Arcades "Such Sweet Compulsion Doth In Music Lie"
by John Milton

Start Your Free Trial

Download Arcades Study Guide

Subscribe Now

"Such Sweet Compulsion Doth In Music Lie"

(Magill's Quotations in Context)

Context: Arcades was presented as part of an entertainment in honor of the Countess Dowager of Derby at Harefield, the roles being taken by members of her family and other scions of nobility. The "Arcades" are natives of Arcady, or Arcadia, beloved of poets. After some opening stanzas in praise of the countess, the Genius of the Wood, acted by the musician Henry Lawes, appears to tell how he cares for the trees and plants in his domain. At dawn he visits every sprout to see that it is safe and well, but during the night he gives his attention to the music of the spheres. He explains that upon each of the crystalline spheres of the eight planets and the fixed stars there sits a celestial siren who sings to the three Fates, who determine men's destinies and turn the adamant spindle, or axle, that runs through all of the crystalline spheres. The siren on each sphere sings only one note, but the combination of their notes makes the music of the spheres, heavenly music that is inaudible to mortal ears. Such music, however, is fittest to celebrate the manifold virtues of the countess. The passage derives from Plato's Vision of Er and is an explanation of the divine harmony that organizes and governs the universe. It is interesting to notice that it is Ptolemaic rather than Copernican cosmology.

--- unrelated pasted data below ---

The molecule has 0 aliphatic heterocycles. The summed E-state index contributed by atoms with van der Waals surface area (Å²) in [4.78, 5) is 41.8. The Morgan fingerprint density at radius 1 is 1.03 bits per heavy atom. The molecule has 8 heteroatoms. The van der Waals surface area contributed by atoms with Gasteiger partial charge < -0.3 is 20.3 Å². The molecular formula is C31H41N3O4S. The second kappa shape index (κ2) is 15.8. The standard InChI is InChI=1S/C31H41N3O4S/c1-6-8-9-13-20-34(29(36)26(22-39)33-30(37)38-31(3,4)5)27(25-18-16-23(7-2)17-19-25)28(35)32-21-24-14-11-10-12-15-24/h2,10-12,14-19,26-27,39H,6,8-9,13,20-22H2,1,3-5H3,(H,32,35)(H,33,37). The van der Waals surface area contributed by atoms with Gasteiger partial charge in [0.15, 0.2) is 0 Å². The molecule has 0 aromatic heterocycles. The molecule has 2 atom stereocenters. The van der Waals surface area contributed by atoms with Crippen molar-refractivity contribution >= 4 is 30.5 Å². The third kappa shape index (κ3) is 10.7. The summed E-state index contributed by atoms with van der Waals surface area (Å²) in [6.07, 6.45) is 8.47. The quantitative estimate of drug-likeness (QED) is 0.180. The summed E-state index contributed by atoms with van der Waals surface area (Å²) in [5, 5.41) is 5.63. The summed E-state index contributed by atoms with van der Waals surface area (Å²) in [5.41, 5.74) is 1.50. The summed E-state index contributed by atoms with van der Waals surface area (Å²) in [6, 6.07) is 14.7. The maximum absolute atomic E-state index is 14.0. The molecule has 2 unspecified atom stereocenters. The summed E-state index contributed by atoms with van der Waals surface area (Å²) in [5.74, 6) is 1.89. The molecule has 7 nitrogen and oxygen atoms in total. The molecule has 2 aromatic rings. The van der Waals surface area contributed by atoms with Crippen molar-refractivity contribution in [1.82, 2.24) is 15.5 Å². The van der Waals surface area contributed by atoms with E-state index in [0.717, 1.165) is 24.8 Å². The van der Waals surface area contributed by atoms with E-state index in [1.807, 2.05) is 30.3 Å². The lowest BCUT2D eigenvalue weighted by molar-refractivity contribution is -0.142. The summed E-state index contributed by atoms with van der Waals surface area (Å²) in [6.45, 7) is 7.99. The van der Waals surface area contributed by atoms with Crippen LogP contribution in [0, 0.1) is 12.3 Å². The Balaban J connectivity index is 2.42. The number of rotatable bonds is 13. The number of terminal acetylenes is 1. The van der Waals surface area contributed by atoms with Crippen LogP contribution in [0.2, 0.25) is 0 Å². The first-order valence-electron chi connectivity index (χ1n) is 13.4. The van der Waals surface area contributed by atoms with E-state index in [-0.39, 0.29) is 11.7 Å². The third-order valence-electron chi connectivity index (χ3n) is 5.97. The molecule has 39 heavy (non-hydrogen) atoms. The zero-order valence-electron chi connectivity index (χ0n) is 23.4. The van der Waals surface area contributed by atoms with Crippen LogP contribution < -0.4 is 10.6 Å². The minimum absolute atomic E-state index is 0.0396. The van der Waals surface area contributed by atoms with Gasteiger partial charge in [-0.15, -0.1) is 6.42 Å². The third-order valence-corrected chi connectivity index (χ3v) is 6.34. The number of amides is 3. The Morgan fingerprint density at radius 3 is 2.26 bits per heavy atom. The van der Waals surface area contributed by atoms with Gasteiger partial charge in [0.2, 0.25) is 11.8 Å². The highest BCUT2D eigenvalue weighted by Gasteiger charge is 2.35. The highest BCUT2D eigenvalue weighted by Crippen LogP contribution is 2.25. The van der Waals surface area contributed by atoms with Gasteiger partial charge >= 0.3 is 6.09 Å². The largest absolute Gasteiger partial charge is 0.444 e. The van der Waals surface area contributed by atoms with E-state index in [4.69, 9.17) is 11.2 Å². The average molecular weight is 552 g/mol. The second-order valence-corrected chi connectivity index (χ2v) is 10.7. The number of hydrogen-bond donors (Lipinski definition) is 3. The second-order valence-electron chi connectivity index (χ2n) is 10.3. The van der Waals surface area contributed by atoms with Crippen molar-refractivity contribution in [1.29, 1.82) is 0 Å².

. . . when drowsiness
Hath locked up mortal sense, then listen I
To the celestial Sirens' harmony,
That sit upon the nine enfolded spheres
And sing to those that hold the vital shears
And turn the adamantine spindle round,
On which the fate of gods and men is wound.
Such sweet compulsion doth in music lie,
To lull the daughters of necessity,
And keep unsteady nature to her law,
And the low world in measured motion draw
After the heavenly tune, which none can hear
Of human mold with gross unpurgèd ear.